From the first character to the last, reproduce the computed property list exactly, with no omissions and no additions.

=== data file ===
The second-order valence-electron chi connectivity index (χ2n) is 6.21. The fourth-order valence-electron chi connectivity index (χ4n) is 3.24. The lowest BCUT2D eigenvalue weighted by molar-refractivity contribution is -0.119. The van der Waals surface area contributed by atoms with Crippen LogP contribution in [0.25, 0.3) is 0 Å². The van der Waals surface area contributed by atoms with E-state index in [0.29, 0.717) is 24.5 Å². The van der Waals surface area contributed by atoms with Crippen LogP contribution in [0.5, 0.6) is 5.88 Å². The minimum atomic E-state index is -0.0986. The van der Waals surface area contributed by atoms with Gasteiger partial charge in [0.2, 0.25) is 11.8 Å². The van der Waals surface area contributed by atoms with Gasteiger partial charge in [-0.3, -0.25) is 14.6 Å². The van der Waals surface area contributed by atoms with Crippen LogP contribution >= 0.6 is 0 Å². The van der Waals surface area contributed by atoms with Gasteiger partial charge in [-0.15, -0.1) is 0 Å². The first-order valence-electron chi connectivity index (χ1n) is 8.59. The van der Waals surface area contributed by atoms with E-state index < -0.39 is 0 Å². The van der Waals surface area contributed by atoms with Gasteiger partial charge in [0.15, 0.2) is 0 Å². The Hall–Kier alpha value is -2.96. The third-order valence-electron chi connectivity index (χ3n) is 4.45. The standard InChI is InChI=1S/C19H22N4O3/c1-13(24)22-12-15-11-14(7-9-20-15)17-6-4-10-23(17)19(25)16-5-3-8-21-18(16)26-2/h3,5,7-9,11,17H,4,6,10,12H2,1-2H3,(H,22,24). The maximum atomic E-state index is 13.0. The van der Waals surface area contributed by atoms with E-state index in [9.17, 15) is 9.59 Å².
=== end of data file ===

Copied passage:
The second-order valence-electron chi connectivity index (χ2n) is 6.21. The fourth-order valence-electron chi connectivity index (χ4n) is 3.24. The lowest BCUT2D eigenvalue weighted by molar-refractivity contribution is -0.119. The van der Waals surface area contributed by atoms with Crippen LogP contribution in [0.25, 0.3) is 0 Å². The van der Waals surface area contributed by atoms with E-state index in [0.29, 0.717) is 24.5 Å². The van der Waals surface area contributed by atoms with Crippen LogP contribution in [0.5, 0.6) is 5.88 Å². The minimum atomic E-state index is -0.0986. The van der Waals surface area contributed by atoms with Gasteiger partial charge in [0.2, 0.25) is 11.8 Å². The van der Waals surface area contributed by atoms with Gasteiger partial charge in [-0.3, -0.25) is 14.6 Å². The van der Waals surface area contributed by atoms with Crippen LogP contribution >= 0.6 is 0 Å². The van der Waals surface area contributed by atoms with Gasteiger partial charge in [-0.15, -0.1) is 0 Å². The first-order valence-electron chi connectivity index (χ1n) is 8.59. The van der Waals surface area contributed by atoms with E-state index < -0.39 is 0 Å². The van der Waals surface area contributed by atoms with Gasteiger partial charge in [0.15, 0.2) is 0 Å². The Hall–Kier alpha value is -2.96. The third-order valence-electron chi connectivity index (χ3n) is 4.45. The standard InChI is InChI=1S/C19H22N4O3/c1-13(24)22-12-15-11-14(7-9-20-15)17-6-4-10-23(17)19(25)16-5-3-8-21-18(16)26-2/h3,5,7-9,11,17H,4,6,10,12H2,1-2H3,(H,22,24). The maximum atomic E-state index is 13.0. The van der Waals surface area contributed by atoms with E-state index in [9.17, 15) is 9.59 Å².